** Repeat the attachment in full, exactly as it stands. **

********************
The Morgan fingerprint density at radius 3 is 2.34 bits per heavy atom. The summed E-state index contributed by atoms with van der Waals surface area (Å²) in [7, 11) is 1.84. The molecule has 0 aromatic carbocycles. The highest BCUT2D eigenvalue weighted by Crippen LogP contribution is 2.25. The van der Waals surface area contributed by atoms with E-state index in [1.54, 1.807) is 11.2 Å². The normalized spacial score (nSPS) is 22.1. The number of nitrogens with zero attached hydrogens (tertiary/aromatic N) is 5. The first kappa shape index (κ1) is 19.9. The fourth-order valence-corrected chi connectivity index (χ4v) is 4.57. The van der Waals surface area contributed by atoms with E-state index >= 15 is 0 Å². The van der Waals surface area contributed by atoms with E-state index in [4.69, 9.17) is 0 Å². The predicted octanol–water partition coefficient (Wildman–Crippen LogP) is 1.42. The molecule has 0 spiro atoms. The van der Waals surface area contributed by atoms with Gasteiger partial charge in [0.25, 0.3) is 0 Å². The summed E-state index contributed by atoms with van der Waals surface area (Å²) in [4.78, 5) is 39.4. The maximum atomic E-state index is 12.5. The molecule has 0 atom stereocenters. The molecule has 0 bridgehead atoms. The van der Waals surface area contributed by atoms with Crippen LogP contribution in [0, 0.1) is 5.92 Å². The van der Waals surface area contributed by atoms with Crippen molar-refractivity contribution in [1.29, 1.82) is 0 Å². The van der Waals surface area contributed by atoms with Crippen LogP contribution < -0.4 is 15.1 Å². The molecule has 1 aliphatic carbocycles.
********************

The Morgan fingerprint density at radius 3 is 2.34 bits per heavy atom. The summed E-state index contributed by atoms with van der Waals surface area (Å²) in [7, 11) is 1.84. The molecule has 0 aromatic carbocycles. The highest BCUT2D eigenvalue weighted by Crippen LogP contribution is 2.25. The van der Waals surface area contributed by atoms with E-state index in [1.54, 1.807) is 11.2 Å². The normalized spacial score (nSPS) is 22.1. The number of nitrogens with zero attached hydrogens (tertiary/aromatic N) is 5. The first kappa shape index (κ1) is 19.9. The fourth-order valence-corrected chi connectivity index (χ4v) is 4.57. The van der Waals surface area contributed by atoms with E-state index >= 15 is 0 Å². The van der Waals surface area contributed by atoms with E-state index in [4.69, 9.17) is 0 Å². The predicted octanol–water partition coefficient (Wildman–Crippen LogP) is 1.42. The molecule has 0 spiro atoms. The van der Waals surface area contributed by atoms with Gasteiger partial charge in [0.25, 0.3) is 0 Å². The summed E-state index contributed by atoms with van der Waals surface area (Å²) in [4.78, 5) is 39.4. The maximum atomic E-state index is 12.5. The molecule has 0 atom stereocenters. The molecule has 0 bridgehead atoms. The van der Waals surface area contributed by atoms with Crippen LogP contribution in [0, 0.1) is 5.92 Å². The van der Waals surface area contributed by atoms with Crippen molar-refractivity contribution in [1.29, 1.82) is 0 Å². The van der Waals surface area contributed by atoms with Crippen LogP contribution < -0.4 is 15.1 Å². The molecule has 1 aliphatic carbocycles.